Monday, January 29, 2018

Plato and the Enlightenment: Truth is More Real than Science

"[Plato] saw himself embroiled in a crisis of the Greek state that was all the more radical because it included also a crisis of the soul, a crisis of humanity itself, which, in many respects, resembled that deep inner restlessness that today affects our whole existence to its very core... Like his teacher Socrates before him, Plato encountered a radical enlightenment, the keen rationality of which had led to the conviction that, strictly speaking, truth as such is in no way accessible to man. Whenever such a rejection of truth occurs, humanity experiences an extreme crisis because conscience becomes meaningless and the only standard that endures in the end is naked power. Such situations occur whenever a sophisticated form of technical knowledge becomes the standard of knowledge as such.

"Granted, with regard to the ultimate questions of who God is or what good is, we can never achieve the degree of certainty we can achieve in the realm of mathematics and technology. But when all knowledge that does not take the form of technical knowledge is declared to be nonknowledge, then we are cut off from the truth. We cannot, for instance, decide whether what Jesus said is true but can only dispute whether or not he said it. But that is ultimately an idle question Our defenselessness before the spiritual demands of dictators and our own inner strife are due to the situation in which we find ourselves today: wisdom--that is, knowledge of truth itself--cannot become scientific in the real sense of the word; but if only scientific knowledge counts as knowledge, it seems to be an unenlightened naiveté even to speak about truth. But if that is the case, then there are no universal values that are binding on all of us. And if that is the case, then there is no law except that which is called law at any given moment--the order imposed by those who have put themselves in power. There is then no qualitative difference between the power exercised in the name of the law and that exercised by him who breaks the law; the concept of a constitutional state becomes empty. That is our situation. It was also the situation created by the 'enlightened' Sophists of Plato's Greece. We might describe it in these worlds: by its exactness, exact knowledge bars the way to wisdom, which asks about the most profound depths of our existence."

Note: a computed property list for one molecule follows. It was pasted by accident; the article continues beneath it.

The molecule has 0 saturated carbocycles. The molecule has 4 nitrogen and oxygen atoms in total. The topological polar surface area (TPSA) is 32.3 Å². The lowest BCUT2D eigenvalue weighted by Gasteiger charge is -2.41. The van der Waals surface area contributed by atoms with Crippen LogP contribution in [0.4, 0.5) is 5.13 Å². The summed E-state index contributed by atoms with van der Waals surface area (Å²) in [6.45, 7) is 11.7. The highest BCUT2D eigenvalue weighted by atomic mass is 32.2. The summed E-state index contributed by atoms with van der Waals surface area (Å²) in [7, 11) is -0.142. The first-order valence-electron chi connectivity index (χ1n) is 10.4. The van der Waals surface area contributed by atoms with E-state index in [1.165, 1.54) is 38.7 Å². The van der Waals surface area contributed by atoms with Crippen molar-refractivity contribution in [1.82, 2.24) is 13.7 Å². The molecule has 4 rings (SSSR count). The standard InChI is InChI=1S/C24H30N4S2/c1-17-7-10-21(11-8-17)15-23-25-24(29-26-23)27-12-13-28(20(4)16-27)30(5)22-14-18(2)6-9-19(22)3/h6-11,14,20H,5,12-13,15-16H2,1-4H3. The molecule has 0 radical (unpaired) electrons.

Joseph Ratzinger, Principles of Catholic Theology, San Francisco: Ignatius, 1982, 359-360 (from an essay written in 1975, the entire volume being comprised of a compilation of articles written by the author during his hears at the University of Regensburg [1969-1977]).

Truth, God's Possession, Can't be Had Without God

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